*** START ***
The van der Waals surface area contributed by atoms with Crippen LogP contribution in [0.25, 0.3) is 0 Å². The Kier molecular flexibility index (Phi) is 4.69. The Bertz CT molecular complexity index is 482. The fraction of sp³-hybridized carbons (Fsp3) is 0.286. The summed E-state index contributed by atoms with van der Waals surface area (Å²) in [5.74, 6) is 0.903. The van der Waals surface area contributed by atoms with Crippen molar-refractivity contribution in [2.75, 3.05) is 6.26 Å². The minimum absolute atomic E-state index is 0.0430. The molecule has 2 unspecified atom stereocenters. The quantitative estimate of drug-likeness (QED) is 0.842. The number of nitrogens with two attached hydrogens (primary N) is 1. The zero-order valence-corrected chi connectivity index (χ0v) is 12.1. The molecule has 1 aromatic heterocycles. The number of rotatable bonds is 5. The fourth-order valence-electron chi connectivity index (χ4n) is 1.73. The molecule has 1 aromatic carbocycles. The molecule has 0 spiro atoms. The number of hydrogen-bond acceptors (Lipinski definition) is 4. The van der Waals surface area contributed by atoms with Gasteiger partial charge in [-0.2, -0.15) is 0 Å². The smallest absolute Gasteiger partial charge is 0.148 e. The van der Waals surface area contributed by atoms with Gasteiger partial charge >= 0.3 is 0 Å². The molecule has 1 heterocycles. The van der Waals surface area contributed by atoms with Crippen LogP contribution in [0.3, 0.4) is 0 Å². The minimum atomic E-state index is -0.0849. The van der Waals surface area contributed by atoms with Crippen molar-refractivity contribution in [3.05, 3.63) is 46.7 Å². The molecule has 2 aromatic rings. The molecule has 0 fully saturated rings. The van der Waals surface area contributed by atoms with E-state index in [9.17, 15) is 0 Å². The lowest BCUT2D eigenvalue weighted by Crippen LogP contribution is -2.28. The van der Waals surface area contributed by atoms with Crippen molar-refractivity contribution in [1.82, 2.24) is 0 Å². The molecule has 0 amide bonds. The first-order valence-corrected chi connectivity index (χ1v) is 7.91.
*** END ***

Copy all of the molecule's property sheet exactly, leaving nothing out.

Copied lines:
The van der Waals surface area contributed by atoms with Crippen LogP contribution in [0.25, 0.3) is 0 Å². The Kier molecular flexibility index (Phi) is 4.69. The Bertz CT molecular complexity index is 482. The fraction of sp³-hybridized carbons (Fsp3) is 0.286. The summed E-state index contributed by atoms with van der Waals surface area (Å²) in [5.74, 6) is 0.903. The van der Waals surface area contributed by atoms with Crippen molar-refractivity contribution in [2.75, 3.05) is 6.26 Å². The minimum absolute atomic E-state index is 0.0430. The molecule has 2 unspecified atom stereocenters. The quantitative estimate of drug-likeness (QED) is 0.842. The number of nitrogens with two attached hydrogens (primary N) is 1. The zero-order valence-corrected chi connectivity index (χ0v) is 12.1. The molecule has 1 aromatic heterocycles. The number of rotatable bonds is 5. The fourth-order valence-electron chi connectivity index (χ4n) is 1.73. The molecule has 1 aromatic carbocycles. The molecule has 0 spiro atoms. The number of hydrogen-bond acceptors (Lipinski definition) is 4. The van der Waals surface area contributed by atoms with Gasteiger partial charge in [-0.2, -0.15) is 0 Å². The smallest absolute Gasteiger partial charge is 0.148 e. The van der Waals surface area contributed by atoms with Gasteiger partial charge >= 0.3 is 0 Å². The molecule has 1 heterocycles. The van der Waals surface area contributed by atoms with Crippen LogP contribution in [0.3, 0.4) is 0 Å². The minimum atomic E-state index is -0.0849. The van der Waals surface area contributed by atoms with Crippen molar-refractivity contribution in [3.05, 3.63) is 46.7 Å². The molecule has 2 aromatic rings. The molecule has 0 fully saturated rings. The van der Waals surface area contributed by atoms with E-state index in [9.17, 15) is 0 Å². The lowest BCUT2D eigenvalue weighted by Crippen LogP contribution is -2.28. The van der Waals surface area contributed by atoms with Crippen molar-refractivity contribution in [1.82, 2.24) is 0 Å². The molecule has 0 amide bonds. The first-order valence-corrected chi connectivity index (χ1v) is 7.91.